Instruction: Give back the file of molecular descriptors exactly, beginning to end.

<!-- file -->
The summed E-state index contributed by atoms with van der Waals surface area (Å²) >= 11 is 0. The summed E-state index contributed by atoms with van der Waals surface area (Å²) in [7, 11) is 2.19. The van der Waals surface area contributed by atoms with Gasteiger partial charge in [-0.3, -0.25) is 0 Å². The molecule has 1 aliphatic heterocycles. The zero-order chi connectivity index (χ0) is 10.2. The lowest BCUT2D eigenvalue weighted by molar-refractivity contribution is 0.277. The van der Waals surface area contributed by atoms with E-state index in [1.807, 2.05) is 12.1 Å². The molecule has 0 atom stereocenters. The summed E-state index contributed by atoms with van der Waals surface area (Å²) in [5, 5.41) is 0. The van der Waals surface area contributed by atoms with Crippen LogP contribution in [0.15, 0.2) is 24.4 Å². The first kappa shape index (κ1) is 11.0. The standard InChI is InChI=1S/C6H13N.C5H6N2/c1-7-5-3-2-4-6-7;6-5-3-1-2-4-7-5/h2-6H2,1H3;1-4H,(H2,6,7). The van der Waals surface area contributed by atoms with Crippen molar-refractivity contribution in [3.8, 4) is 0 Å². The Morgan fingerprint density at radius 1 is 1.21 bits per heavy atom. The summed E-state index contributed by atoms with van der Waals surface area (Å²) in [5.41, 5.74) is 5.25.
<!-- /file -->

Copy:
The summed E-state index contributed by atoms with van der Waals surface area (Å²) >= 11 is 0. The summed E-state index contributed by atoms with van der Waals surface area (Å²) in [7, 11) is 2.19. The van der Waals surface area contributed by atoms with Gasteiger partial charge in [-0.3, -0.25) is 0 Å². The molecule has 1 aliphatic heterocycles. The zero-order chi connectivity index (χ0) is 10.2. The lowest BCUT2D eigenvalue weighted by molar-refractivity contribution is 0.277. The van der Waals surface area contributed by atoms with E-state index in [1.807, 2.05) is 12.1 Å². The molecule has 0 atom stereocenters. The summed E-state index contributed by atoms with van der Waals surface area (Å²) in [5, 5.41) is 0. The van der Waals surface area contributed by atoms with Crippen LogP contribution in [0.15, 0.2) is 24.4 Å². The first kappa shape index (κ1) is 11.0. The standard InChI is InChI=1S/C6H13N.C5H6N2/c1-7-5-3-2-4-6-7;6-5-3-1-2-4-7-5/h2-6H2,1H3;1-4H,(H2,6,7). The van der Waals surface area contributed by atoms with Crippen molar-refractivity contribution in [3.8, 4) is 0 Å². The Morgan fingerprint density at radius 1 is 1.21 bits per heavy atom. The summed E-state index contributed by atoms with van der Waals surface area (Å²) in [5.41, 5.74) is 5.25.